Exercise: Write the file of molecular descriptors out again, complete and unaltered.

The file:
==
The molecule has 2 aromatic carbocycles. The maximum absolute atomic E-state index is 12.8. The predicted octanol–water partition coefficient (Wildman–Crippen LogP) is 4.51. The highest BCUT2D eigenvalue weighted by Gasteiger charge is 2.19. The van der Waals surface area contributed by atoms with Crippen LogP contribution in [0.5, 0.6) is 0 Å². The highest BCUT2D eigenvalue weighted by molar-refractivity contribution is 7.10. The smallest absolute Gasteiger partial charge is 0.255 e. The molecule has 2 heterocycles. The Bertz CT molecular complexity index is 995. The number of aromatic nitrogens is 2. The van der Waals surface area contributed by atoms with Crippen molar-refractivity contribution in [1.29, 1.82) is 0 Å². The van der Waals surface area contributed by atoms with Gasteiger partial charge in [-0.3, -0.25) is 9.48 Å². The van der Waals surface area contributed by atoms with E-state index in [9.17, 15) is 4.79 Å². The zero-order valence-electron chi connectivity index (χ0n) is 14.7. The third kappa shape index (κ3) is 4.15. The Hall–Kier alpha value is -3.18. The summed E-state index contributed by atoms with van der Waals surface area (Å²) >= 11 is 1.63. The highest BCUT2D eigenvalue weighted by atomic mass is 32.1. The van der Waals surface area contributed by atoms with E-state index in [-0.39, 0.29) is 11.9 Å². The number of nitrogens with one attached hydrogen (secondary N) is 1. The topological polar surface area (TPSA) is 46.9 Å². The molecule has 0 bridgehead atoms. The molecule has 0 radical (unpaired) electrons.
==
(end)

The molecule has 2 aromatic carbocycles. The maximum absolute atomic E-state index is 12.8. The predicted octanol–water partition coefficient (Wildman–Crippen LogP) is 4.51. The highest BCUT2D eigenvalue weighted by Gasteiger charge is 2.19. The van der Waals surface area contributed by atoms with Crippen LogP contribution in [0.5, 0.6) is 0 Å². The highest BCUT2D eigenvalue weighted by molar-refractivity contribution is 7.10. The smallest absolute Gasteiger partial charge is 0.255 e. The molecule has 2 heterocycles. The Bertz CT molecular complexity index is 995. The number of aromatic nitrogens is 2. The van der Waals surface area contributed by atoms with Crippen molar-refractivity contribution in [1.29, 1.82) is 0 Å². The van der Waals surface area contributed by atoms with Gasteiger partial charge in [-0.3, -0.25) is 9.48 Å². The van der Waals surface area contributed by atoms with E-state index in [9.17, 15) is 4.79 Å². The zero-order valence-electron chi connectivity index (χ0n) is 14.7. The third kappa shape index (κ3) is 4.15. The Hall–Kier alpha value is -3.18. The summed E-state index contributed by atoms with van der Waals surface area (Å²) >= 11 is 1.63. The highest BCUT2D eigenvalue weighted by atomic mass is 32.1. The van der Waals surface area contributed by atoms with E-state index in [-0.39, 0.29) is 11.9 Å². The number of nitrogens with one attached hydrogen (secondary N) is 1. The topological polar surface area (TPSA) is 46.9 Å². The molecule has 0 bridgehead atoms. The molecule has 0 radical (unpaired) electrons.